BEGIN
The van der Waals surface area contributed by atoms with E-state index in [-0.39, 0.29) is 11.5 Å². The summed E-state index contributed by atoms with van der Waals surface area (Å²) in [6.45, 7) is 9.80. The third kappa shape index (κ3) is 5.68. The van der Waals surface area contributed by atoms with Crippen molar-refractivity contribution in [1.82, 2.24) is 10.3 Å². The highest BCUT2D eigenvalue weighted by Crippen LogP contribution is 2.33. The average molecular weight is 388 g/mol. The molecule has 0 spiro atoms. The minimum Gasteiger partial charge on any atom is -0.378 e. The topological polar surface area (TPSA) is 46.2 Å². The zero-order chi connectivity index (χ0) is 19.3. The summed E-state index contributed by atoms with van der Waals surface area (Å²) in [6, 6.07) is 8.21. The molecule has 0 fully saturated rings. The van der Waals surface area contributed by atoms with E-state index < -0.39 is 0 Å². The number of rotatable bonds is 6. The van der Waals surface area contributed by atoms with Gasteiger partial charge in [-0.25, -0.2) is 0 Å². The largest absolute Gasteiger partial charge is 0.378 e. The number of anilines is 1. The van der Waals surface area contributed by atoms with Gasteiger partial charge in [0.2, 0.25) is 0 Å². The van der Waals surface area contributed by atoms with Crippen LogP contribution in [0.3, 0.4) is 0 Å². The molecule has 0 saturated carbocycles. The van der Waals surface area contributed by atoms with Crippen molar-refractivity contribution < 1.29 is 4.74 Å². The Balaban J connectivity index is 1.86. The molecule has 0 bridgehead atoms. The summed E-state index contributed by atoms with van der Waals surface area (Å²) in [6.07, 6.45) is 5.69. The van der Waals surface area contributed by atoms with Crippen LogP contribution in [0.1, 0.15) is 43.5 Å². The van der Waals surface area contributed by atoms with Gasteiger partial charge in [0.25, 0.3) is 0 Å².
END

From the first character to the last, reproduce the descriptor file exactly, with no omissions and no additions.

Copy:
The van der Waals surface area contributed by atoms with E-state index in [-0.39, 0.29) is 11.5 Å². The summed E-state index contributed by atoms with van der Waals surface area (Å²) in [6.45, 7) is 9.80. The third kappa shape index (κ3) is 5.68. The van der Waals surface area contributed by atoms with Crippen molar-refractivity contribution in [1.82, 2.24) is 10.3 Å². The highest BCUT2D eigenvalue weighted by Crippen LogP contribution is 2.33. The average molecular weight is 388 g/mol. The molecule has 0 spiro atoms. The minimum Gasteiger partial charge on any atom is -0.378 e. The topological polar surface area (TPSA) is 46.2 Å². The zero-order chi connectivity index (χ0) is 19.3. The summed E-state index contributed by atoms with van der Waals surface area (Å²) in [6, 6.07) is 8.21. The molecule has 0 fully saturated rings. The van der Waals surface area contributed by atoms with E-state index < -0.39 is 0 Å². The number of rotatable bonds is 6. The van der Waals surface area contributed by atoms with Gasteiger partial charge in [-0.25, -0.2) is 0 Å². The largest absolute Gasteiger partial charge is 0.378 e. The number of anilines is 1. The van der Waals surface area contributed by atoms with Gasteiger partial charge in [0.2, 0.25) is 0 Å². The van der Waals surface area contributed by atoms with Crippen LogP contribution in [0.3, 0.4) is 0 Å². The molecule has 0 saturated carbocycles. The van der Waals surface area contributed by atoms with Crippen molar-refractivity contribution < 1.29 is 4.74 Å². The Balaban J connectivity index is 1.86. The molecule has 0 bridgehead atoms. The summed E-state index contributed by atoms with van der Waals surface area (Å²) in [6.07, 6.45) is 5.69. The van der Waals surface area contributed by atoms with Crippen LogP contribution in [0.1, 0.15) is 43.5 Å². The van der Waals surface area contributed by atoms with Gasteiger partial charge in [0.25, 0.3) is 0 Å².